We’re often told our stories need to open with a bang. If our editors/agents/readers aren’t hooked by the first page, even the first sentence, we’re doomed. They’ll yawn, close the book, and find something else that tickles their fancy.
So what makes a great opening? Here are a few ingredients for a great beginning:
1. The Characters. We immediately need one or more characters to focus on. We want them to be interesting and unique. Right from the start we want to get to know them, and get to know what’s motivating them. We want to cheer for them and to like them.
Here’s an example from Jo Beverley’s “Deirdre and Don Juan”. Lord Everdon, or Don Juan, receives a disturbing letter. Here’s the opening line:
“The news of his wife’s death caught the Earl of Everdon in his mistress’s bed.”
Well, that made me sit up and pay attention! But why should I like an adulterer? Because in the page and a half of this first scene, Ms. Beverley skillfully turns around that first sentence and makes Everdon a sympathetic character, one we immediately begin to care about. It turns out his wife abandoned him ten years ago, shortly after their marriage, and he knows that he will now have to marry and produce an heir. We can sense his terror at being abandoned again by a second wife: “Then Mark Juan Carlos Renfrew, Earl of Everdon and lord of a score of minor properties, walked through the streets of Mayfair feeling vulnerable for the first time in his adult life.” When I read that, my heart went out to the dashing Earl.
2. The Conflict. The reader has to get a hint from the very beginning what the conflict is going to be. Something is not going the way the character had expected. In the above story the conflict hinted at is Everdon’s search for bride number two when he’s still scarred from his marriage to bride number one. Here’s another example of a hint of conflict in the first line:
“The first item Dax found was a red bikini top”-- The Drop-In Bride by Margaret St. George, Harlequin American Romance.
I’m intrigued immediately by the first line. When we read on we find that Dax is a famous author trying to write his next best seller on a private island in the Caribbean, but the writing is not going well. And then he finds a beautiful woman washed up on his beach. So we know from the start that the conflict is going to involve Dax’s writer’s block and this mysterious woman.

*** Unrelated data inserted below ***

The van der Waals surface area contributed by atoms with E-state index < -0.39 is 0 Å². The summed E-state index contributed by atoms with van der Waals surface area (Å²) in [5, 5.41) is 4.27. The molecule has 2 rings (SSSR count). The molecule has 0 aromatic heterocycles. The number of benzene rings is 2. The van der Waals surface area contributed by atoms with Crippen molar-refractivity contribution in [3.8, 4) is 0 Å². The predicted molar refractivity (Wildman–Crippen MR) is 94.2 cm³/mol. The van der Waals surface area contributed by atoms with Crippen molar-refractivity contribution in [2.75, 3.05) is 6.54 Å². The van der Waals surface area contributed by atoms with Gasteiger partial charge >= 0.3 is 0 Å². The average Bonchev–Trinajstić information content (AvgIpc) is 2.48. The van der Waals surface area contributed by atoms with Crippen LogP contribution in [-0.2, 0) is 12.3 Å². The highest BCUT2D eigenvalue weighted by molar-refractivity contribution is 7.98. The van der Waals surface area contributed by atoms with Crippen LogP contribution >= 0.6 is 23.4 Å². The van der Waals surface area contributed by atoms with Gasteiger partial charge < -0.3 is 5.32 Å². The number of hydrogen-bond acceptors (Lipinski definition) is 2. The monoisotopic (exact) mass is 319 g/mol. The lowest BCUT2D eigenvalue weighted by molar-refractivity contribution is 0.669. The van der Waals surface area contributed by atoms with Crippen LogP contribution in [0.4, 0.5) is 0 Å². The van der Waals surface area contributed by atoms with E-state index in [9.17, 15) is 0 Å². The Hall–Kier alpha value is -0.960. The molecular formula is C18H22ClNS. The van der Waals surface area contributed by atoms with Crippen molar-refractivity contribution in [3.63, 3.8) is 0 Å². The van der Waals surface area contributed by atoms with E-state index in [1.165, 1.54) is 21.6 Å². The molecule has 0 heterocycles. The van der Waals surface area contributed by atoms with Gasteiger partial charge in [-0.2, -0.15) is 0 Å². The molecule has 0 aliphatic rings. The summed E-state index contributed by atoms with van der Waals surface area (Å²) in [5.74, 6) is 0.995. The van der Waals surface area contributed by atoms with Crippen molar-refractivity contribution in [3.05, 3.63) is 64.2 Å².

Nancy Kress, in “Beginnnings, Middles and Ends” by Writer’s Digest Books, says that the problem or conflict is related to change. Something changes from the beginning of the scene to the end. Here are some possibilities from Ms. Kress:
- A character discovers that the task he is starting is more complicated than he’d hoped.
- A character learns a disturbing piece of information.
- A character arrives someplace new.
- A character meets someone who will significantly alter his life; even in the first scene this new person has begun to change the characters immediate goals or ideas.
- An event occurs – a murder, an alien landing, a letter arriving – that will lead to significant change. This change is hinted at in the first scene.
3. The Tone. The opening sets the tone for the rest of the book. If the book is to be a thriller, it wouldn’t open with slapstick humor. The writer makes a promise at the beginning that the story will continue in the same way for the rest of the book. Here’s the opening from Jennifer Crusie’s book, “Fast Women”:
“The man behind the cluttered desk looked like the devil, and Nell Dysart figured that was par for her course since she’d been going to hell for a year and a half anyway. Meeting Gabriel McKenna just meant she’d arrived.”
With this opening Ms. Crusie promises that the tone of the book will be humorous. She delivers in the rest of the scene. Nell is newly divorced, and unemployed, having just been dumped by her husband who was also her boss. She is desperate for a job. She’s also so nervous that she manages to make a hole in the carpet, destroy a window blind, and break both a window and chair before she leaves. The book promises to be a hoot.
4. The Setup. The beginning also sets up the rest of the book and gets the plot in motion. It immediately orients us in the time and place of the story, and presents us with the problem our character is facing. The decision the character makes at the beginning of the story affects the rest of the book.
5. The Details. Nancy Kress says that to be noticed by agents and editors your work has to stand out. The beginning needs specific details. The example she uses is this: “Don’t say Mary was an animal lover. Say that every evening Mary fed her 80 pound Labrador Retriever the best part of what should have been John’s steak.” These details tell us so much more about Mary and her attitude not only to the dog, but to John. Details will also help convince an editor you know what you’re talking about.
6. The Backstory. I know it’s tempting, but don’t load your beginning with tons of backstory. You may know that when your character was twelve his father ran away, leaving the hero with abandonment issues, but please don’t give us all this detail in the beginning. Keep us guessing, keep us asking questions. Just give enough information to let us keep on reading.
Do you like to write beginnings? What is the hardest part of a beginning for you? Do you have any favorite opening lines that you’d like to share, either from your own work or from a favorite author?